Superintendent Grayling Tobias of the Hazelwood School District in St. Louis County, Mo., started school as planned in August, despite the recent death of an unarmed 18-year-old who was shot multiple times in a confrontation with police in Ferguson, Mo.
Tobias arranged for extra police patrols at all buildings, and asked principals, social workers and counselors to be visible for students who need to talk or express their feelings.
Jerri Lynn Lippert was named the first female superintendent of the West Allegheny School District in Pennsylvania in June. She was the chief academic officer of Pittsburgh Public Schools, and started in West Allegheny in July.
Research shows that good teachers and principals are highly correlated with higher student achievement.
Several ongoing education programs on national and district levels are working to prepare the next generation of teachers and principals throughout the country. However, research also shows effective district leadership is also vital for high student achievement.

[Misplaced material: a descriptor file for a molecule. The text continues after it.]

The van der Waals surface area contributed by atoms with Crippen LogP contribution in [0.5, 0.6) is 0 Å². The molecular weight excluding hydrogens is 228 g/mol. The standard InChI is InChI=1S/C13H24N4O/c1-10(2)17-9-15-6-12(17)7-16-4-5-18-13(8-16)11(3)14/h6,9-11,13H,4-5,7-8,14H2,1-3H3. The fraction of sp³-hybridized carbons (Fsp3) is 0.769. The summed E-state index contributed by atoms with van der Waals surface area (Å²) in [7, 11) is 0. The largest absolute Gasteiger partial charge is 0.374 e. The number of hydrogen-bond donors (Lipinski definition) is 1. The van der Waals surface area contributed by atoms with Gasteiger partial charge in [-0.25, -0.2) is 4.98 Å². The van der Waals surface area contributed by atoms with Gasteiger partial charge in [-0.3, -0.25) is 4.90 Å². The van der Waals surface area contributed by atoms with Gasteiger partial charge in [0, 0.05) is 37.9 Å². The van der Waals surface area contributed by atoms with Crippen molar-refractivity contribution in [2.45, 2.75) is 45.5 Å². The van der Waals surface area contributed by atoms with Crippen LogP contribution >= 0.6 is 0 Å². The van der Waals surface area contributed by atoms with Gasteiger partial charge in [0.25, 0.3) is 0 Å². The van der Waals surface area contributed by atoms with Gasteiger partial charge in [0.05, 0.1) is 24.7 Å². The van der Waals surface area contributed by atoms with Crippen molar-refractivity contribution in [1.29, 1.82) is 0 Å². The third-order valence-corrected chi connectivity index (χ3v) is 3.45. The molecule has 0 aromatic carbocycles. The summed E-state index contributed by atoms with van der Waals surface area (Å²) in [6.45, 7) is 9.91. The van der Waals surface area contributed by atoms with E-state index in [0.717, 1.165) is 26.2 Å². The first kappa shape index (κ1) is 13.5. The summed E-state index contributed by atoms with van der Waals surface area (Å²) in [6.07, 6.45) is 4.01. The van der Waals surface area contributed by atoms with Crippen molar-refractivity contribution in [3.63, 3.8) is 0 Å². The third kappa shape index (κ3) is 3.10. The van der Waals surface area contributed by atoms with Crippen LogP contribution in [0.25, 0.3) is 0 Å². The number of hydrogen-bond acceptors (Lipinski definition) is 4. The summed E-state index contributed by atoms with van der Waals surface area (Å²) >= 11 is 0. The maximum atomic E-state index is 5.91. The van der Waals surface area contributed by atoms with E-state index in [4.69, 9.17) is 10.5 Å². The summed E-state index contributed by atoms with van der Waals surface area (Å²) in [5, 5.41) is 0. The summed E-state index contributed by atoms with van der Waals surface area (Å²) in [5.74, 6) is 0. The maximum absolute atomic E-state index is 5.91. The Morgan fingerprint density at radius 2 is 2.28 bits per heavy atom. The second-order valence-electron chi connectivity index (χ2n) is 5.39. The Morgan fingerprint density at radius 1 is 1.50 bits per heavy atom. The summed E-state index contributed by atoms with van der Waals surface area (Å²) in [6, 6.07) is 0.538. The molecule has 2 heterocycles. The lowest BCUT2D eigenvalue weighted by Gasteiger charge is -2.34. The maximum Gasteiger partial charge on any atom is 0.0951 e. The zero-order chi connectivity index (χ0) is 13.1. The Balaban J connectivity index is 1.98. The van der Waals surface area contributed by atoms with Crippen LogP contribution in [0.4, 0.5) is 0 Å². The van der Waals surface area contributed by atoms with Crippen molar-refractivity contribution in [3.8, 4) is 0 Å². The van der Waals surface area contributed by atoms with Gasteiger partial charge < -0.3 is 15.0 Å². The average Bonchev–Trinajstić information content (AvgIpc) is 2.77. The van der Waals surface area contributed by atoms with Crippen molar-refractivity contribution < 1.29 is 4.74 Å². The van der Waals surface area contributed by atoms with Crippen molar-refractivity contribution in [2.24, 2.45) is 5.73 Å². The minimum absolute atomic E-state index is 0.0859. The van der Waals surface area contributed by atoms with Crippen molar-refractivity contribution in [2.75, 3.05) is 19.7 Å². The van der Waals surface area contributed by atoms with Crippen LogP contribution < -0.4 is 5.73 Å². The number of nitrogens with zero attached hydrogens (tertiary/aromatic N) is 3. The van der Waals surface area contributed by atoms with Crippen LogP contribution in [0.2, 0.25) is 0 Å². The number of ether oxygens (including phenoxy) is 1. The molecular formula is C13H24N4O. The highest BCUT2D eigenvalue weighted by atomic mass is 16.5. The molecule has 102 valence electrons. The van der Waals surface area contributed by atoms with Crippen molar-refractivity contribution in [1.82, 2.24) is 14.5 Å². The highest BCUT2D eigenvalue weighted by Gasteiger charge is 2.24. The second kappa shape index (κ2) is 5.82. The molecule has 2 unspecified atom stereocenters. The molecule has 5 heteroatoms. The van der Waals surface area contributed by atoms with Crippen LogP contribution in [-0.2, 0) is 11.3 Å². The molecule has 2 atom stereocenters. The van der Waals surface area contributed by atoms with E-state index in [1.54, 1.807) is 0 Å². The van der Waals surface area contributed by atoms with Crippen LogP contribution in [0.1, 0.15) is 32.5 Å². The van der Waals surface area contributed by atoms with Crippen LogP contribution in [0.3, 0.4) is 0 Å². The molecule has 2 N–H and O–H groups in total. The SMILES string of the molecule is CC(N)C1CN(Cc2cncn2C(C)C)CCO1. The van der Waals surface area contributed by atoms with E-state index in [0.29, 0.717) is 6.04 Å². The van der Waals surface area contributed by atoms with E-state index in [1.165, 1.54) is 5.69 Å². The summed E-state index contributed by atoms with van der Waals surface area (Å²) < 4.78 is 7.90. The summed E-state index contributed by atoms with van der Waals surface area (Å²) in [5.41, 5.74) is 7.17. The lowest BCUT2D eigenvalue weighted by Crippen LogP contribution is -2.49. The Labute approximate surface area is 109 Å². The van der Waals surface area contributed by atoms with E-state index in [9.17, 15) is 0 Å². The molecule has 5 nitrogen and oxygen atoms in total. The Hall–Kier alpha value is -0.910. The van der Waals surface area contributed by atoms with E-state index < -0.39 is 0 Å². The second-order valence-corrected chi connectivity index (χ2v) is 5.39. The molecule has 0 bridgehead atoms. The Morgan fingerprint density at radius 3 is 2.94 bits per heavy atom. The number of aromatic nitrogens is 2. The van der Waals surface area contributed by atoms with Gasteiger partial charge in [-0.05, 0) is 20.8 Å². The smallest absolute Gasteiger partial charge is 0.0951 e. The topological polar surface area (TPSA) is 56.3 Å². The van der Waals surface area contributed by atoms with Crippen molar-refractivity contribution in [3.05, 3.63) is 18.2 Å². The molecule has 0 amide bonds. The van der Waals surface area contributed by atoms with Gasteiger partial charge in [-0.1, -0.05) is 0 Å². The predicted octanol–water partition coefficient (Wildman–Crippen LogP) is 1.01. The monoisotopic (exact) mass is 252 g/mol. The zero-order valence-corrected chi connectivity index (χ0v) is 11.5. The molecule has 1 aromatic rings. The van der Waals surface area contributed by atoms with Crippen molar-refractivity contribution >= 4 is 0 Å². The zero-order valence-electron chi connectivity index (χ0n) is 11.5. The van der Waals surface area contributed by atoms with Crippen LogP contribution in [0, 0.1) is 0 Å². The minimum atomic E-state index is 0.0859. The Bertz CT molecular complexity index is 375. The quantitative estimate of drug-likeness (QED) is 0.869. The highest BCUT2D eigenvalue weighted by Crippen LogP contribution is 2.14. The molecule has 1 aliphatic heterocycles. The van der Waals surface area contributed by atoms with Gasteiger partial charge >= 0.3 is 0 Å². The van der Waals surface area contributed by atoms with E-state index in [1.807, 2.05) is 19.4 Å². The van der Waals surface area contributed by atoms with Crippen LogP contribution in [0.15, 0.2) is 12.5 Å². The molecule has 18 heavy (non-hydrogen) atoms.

When Superintendent Karen Garza started her job at Fairfax County Public Schools in Virginia last July, she had barely unpacked when she found a perfect storm of budget planning: increased enrollment, deferred retirement system contributions and a major uptick in students needing ESOL services.
Frank DeAngelis, principal of Columbine High School in Colorado, retired in June. He had been the principal since 1996. After the shooting of April 1999, he promised the then-ninth grade class he would not leave until they graduated. In 2012, he graduated students who were in kindergarten at the time of the shooting.
Beth Schiavino-Narvaez, a deputy superintendent in Montgomery County Schools in Maryland, was named superintendent of Hartford Public Schools in Connecticut in April. She has worked in Montgomery County since 2011, where she oversees the district’s 202 schools and supervises principals. She will start the job in Hartford on July 1.
Meria Carstarphen was named superintendent of Atlanta Public Schools. She has served as superintendent of the Austin ISD in Texas since 2009, and helped raise graduation rates to an all-time high of nearly 83 percent in 2012. She will start the Atlanta job in July.
In the last year, the Douglas County School District in suburban Denver has been called a national model by former U.S. secretary of education William J. Bennett and “the most interesting school district in America” by the American Enterprise Institute.